Instead, the Recording Industry Association of America said it plans to try an approach that relies on the cooperation of Internet-service providers. The trade group said it has hashed out preliminary agreements with major ISPs under which it will send an email to the provider when it finds a provider’s customers making music available online for others to take.

The RIAA plans to finish pursuing all currently active lawsuits – so Jammie Thomas isn’t safe, yet – but when the last one is over we will finally be able to close the book on one of the most absurd chapters in American copyright history.

I have to say, while the end of these lawsuits is wonderful news, especially for my employer and other universities and colleges across the country, a part of me is a little sad. The story of the crazily misguided RIAA suing its customers (and dead people) has become one of the mainstays of my copyright lectures. With the RIAA finally approaching sanity, I lose one of my favorite villains.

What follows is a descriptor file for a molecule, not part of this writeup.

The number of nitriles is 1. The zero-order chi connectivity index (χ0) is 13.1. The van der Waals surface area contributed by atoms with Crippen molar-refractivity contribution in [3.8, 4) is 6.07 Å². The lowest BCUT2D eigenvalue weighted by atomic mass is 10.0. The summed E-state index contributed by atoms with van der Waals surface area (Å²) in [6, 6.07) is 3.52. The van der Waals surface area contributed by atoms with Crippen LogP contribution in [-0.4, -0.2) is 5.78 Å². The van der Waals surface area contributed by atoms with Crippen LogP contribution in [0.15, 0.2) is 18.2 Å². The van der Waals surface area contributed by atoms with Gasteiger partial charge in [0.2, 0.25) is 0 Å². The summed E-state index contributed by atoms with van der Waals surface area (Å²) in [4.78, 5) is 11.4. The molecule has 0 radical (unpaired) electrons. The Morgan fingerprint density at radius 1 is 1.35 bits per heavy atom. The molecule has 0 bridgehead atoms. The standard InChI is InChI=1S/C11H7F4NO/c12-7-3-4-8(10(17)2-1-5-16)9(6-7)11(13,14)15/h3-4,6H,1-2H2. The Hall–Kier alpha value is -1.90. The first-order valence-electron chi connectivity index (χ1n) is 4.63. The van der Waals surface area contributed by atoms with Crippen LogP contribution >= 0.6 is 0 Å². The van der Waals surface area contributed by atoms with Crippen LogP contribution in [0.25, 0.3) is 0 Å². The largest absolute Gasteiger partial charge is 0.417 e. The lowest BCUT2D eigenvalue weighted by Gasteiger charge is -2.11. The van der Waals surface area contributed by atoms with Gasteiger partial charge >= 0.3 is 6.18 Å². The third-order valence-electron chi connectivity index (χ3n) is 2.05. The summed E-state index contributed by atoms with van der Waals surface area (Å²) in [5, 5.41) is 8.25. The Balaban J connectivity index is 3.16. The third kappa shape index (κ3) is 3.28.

Hat tip to Fred Benenson via Twitter.

Update 12/21/08, 8:14 am EST: It turns out that the WSJ article was misleading about the RIAA’s phasing out of lawsuits. It claims the organization stopped filing lawsuits “early this fall”, but Ray Beckerman has uncovered suits filed as recently as last Monday. It’s unclear whether the WSJ was misleading on purpose, or simply misled by RIAA spokespeople. So nevermind, for now. Our villain remains villainous.

On “Becoming Screen Literate” by Kevin Kelly

In last week’s Screens Issue of the New York Times Magazine, Kevin Kelly had a long article called “Becoming Screen Literate.” I first became aware of Kevin Kelly and his greatness when I read another of his NYT Magazine articles in May 2006, Scan This Book, about the impact of mass digitization on the future of the book, and I’ve been following his work ever since.

I loved “Scan This Book” because of its optimistic and utopian vision for the future of books in a world of networked bits. Not only did Kelly write favorably of libraries’ participation in Google’s scanning project (for which I am totally in the tank), but he imagined a highly appealing textual landscape in which everything is flexible, linkable, and infinitely copyable. Most compellingly, the article tied Kelly’s fantastic potential future to the legal and economic challenges of the present; he called the indefinite extension of copyright terms “perverse” and titled a section “When Business Models Collide.” The article was both dreamy and grounded. Seriously, you should read it.